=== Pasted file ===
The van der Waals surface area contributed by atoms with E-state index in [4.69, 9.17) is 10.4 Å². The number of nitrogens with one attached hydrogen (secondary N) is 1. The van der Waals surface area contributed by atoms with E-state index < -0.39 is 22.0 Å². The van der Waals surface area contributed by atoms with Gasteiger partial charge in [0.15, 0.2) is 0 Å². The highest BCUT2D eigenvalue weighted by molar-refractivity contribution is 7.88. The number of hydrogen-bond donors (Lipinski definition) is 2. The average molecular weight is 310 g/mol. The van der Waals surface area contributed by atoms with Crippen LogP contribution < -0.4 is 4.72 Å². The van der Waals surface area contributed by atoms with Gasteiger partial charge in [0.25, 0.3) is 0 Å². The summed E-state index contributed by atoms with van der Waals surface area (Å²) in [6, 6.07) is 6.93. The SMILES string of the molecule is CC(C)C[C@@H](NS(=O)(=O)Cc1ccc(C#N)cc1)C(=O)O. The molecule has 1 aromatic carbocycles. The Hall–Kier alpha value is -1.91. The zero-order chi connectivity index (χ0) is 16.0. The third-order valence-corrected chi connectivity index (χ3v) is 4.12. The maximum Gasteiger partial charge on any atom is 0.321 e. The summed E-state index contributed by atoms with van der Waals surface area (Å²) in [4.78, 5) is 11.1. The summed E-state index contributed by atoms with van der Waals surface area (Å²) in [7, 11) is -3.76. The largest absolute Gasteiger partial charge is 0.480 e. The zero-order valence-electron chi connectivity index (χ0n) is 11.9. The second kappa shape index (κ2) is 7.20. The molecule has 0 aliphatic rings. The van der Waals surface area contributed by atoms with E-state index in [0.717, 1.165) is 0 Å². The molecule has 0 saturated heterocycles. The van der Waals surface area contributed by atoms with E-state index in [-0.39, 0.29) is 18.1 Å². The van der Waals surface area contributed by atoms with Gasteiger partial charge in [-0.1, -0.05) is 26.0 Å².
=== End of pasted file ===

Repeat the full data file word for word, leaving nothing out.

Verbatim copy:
The van der Waals surface area contributed by atoms with E-state index in [4.69, 9.17) is 10.4 Å². The number of nitrogens with one attached hydrogen (secondary N) is 1. The van der Waals surface area contributed by atoms with E-state index < -0.39 is 22.0 Å². The van der Waals surface area contributed by atoms with Gasteiger partial charge in [0.15, 0.2) is 0 Å². The highest BCUT2D eigenvalue weighted by molar-refractivity contribution is 7.88. The number of hydrogen-bond donors (Lipinski definition) is 2. The average molecular weight is 310 g/mol. The van der Waals surface area contributed by atoms with Crippen LogP contribution < -0.4 is 4.72 Å². The van der Waals surface area contributed by atoms with Gasteiger partial charge in [0.25, 0.3) is 0 Å². The summed E-state index contributed by atoms with van der Waals surface area (Å²) in [6, 6.07) is 6.93. The SMILES string of the molecule is CC(C)C[C@@H](NS(=O)(=O)Cc1ccc(C#N)cc1)C(=O)O. The molecule has 1 aromatic carbocycles. The Hall–Kier alpha value is -1.91. The zero-order chi connectivity index (χ0) is 16.0. The third-order valence-corrected chi connectivity index (χ3v) is 4.12. The maximum Gasteiger partial charge on any atom is 0.321 e. The summed E-state index contributed by atoms with van der Waals surface area (Å²) in [4.78, 5) is 11.1. The summed E-state index contributed by atoms with van der Waals surface area (Å²) in [7, 11) is -3.76. The largest absolute Gasteiger partial charge is 0.480 e. The zero-order valence-electron chi connectivity index (χ0n) is 11.9. The second kappa shape index (κ2) is 7.20. The molecule has 0 aliphatic rings. The van der Waals surface area contributed by atoms with E-state index in [0.717, 1.165) is 0 Å². The molecule has 0 saturated heterocycles. The van der Waals surface area contributed by atoms with E-state index in [-0.39, 0.29) is 18.1 Å². The van der Waals surface area contributed by atoms with Gasteiger partial charge in [-0.1, -0.05) is 26.0 Å².